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Aug 26, 2014

Estimated 40% of Americans to Develop Diabetes in Their Lifetime

Diabetes is much more common than it was decades ago, leaving experts to estimate that two in five U.S. adults will develop the disease.

Nearly half of the adult U.S. population is expected to develop diabetes at some point in their life, according to a recent study published in The Lancet Diabetes & Endocrinology

Led by investigators from the Centers for Disease Control and Prevention, this 26-year study tapped into national health data to estimate lifetime diabetes risk in the United States from 1985 to 2011. Diabetes is much more common than it was decades ago, leading experts to wonder just how likely it is for Americans today to develop diabetes during their lifetime. 

Using health surveys and death certificates from nearly 600,000 adults, researchers found that Americans are as much as 20% more likely to develop diabetes in their lifetime than 30 years ago. Based on the latest data, researchers now estimate that roughly 40% of men and women will develop diabetes in their lifetime and risk is even greater for minorities. 

The good news, however, is that patients with diabetes are living longer than ever before. During the 1990s, it was estimated that diabetes shortened people’s lives by roughly 8 years. Through improved diagnosis and treatment, individuals now lose fewer years from diabetes compared to just 20 years ago. 

Coincidentally, this study was published on the heels of a recent statement from the American Heart Association and American Diabetes Association regarding diabetes and heart disease. Published in the medical journal Circulation, this paper addresses the lack of medical knowledge around type 1 diabetes and heart disease. Although it’s well established that diabetes drastically increases risk for heart disease, most research is focused on type 2 diabetes—the most common type of diabetes that affects nearly 25 million Americans. The goal of this statement was to not only outline best practices for heart disease prevention in patients with type 1 diabetes, but also highlight the need for additional research on this issue.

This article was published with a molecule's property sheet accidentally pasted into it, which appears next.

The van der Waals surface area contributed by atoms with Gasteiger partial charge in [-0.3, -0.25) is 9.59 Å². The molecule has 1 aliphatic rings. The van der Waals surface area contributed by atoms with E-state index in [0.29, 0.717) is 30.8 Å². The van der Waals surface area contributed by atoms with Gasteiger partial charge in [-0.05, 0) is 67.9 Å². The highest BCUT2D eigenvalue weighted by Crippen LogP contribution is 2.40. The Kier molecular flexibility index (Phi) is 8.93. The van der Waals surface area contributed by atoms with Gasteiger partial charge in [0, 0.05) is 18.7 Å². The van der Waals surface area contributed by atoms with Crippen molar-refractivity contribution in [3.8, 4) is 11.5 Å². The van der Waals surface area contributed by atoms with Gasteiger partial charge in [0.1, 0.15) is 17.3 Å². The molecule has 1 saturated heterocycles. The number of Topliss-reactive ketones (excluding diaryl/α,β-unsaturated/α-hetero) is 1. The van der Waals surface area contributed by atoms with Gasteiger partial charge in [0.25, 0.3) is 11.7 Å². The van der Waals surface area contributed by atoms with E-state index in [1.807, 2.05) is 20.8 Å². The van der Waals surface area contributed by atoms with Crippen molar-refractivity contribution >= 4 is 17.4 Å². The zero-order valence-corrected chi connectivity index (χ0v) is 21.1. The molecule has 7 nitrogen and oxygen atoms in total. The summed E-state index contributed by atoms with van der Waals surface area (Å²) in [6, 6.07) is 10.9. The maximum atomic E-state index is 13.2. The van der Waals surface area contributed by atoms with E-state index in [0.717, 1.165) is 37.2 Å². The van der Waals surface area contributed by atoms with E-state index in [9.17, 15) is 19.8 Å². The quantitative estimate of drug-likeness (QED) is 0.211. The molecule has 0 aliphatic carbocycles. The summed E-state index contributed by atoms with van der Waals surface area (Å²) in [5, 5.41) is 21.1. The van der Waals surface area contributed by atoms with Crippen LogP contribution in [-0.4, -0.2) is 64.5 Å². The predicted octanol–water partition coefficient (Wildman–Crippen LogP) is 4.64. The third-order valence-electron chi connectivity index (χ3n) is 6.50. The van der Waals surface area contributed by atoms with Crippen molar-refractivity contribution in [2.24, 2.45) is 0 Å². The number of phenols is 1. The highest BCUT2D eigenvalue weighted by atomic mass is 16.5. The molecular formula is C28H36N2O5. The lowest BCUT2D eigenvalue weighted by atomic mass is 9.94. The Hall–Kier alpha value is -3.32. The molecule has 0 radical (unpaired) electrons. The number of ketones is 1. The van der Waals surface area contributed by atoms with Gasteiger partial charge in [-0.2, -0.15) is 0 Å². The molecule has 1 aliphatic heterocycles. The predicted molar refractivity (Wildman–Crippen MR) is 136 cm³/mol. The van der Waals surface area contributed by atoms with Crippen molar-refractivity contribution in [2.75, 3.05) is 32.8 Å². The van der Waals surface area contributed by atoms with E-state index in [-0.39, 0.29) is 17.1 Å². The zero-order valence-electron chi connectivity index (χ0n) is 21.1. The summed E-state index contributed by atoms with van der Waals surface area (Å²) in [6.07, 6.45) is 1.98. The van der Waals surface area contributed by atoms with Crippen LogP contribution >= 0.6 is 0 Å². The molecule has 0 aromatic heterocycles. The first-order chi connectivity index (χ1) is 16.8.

Since nearly half of Americans are now expected to develop diabetes in their lifetime, it’s important to prevent serious complications associated with the condition, like heart disease. Adults with diabetes are anywhere from 2-4 times more likely to die from heart disease than those without heart disease. Through healthy lifestyle choices and proper treatment, adults with diabetes can help reduce their risk for heart disease. And through knowledge gained by future research on type 1 and 2 diabetes, patients with diabetes can continue to live longer, healthier lives.

Questions for You to Consider

  • What is diabetes?
  • Diabetes refers to a group of diseases that cause high blood sugar, either because the body can’t produce enough insulin or the body doesn’t respond to insulin properly (or both). There are three main types of diabetes: type 1 diabetes (occurs when the pancreas stops making insulin), type 2 diabetes (occurs when the body doesn’t use or make insulin the way it should) and gestational diabetes (diabetes that occurs during pregnancy). Also, prediabetes is a condition in which blood sugar levels are higher than normal, but not high enough to be diagnosed with diabetes.
  • How can I prevent type 2 diabetes?

  • Although unknown exactly why some individuals develop type 2 diabetes and some don’t, there are some known risk factors for this condition, like being overweight and inactive. There are also risk factors that can’t be controlled, such as family history, age and race.

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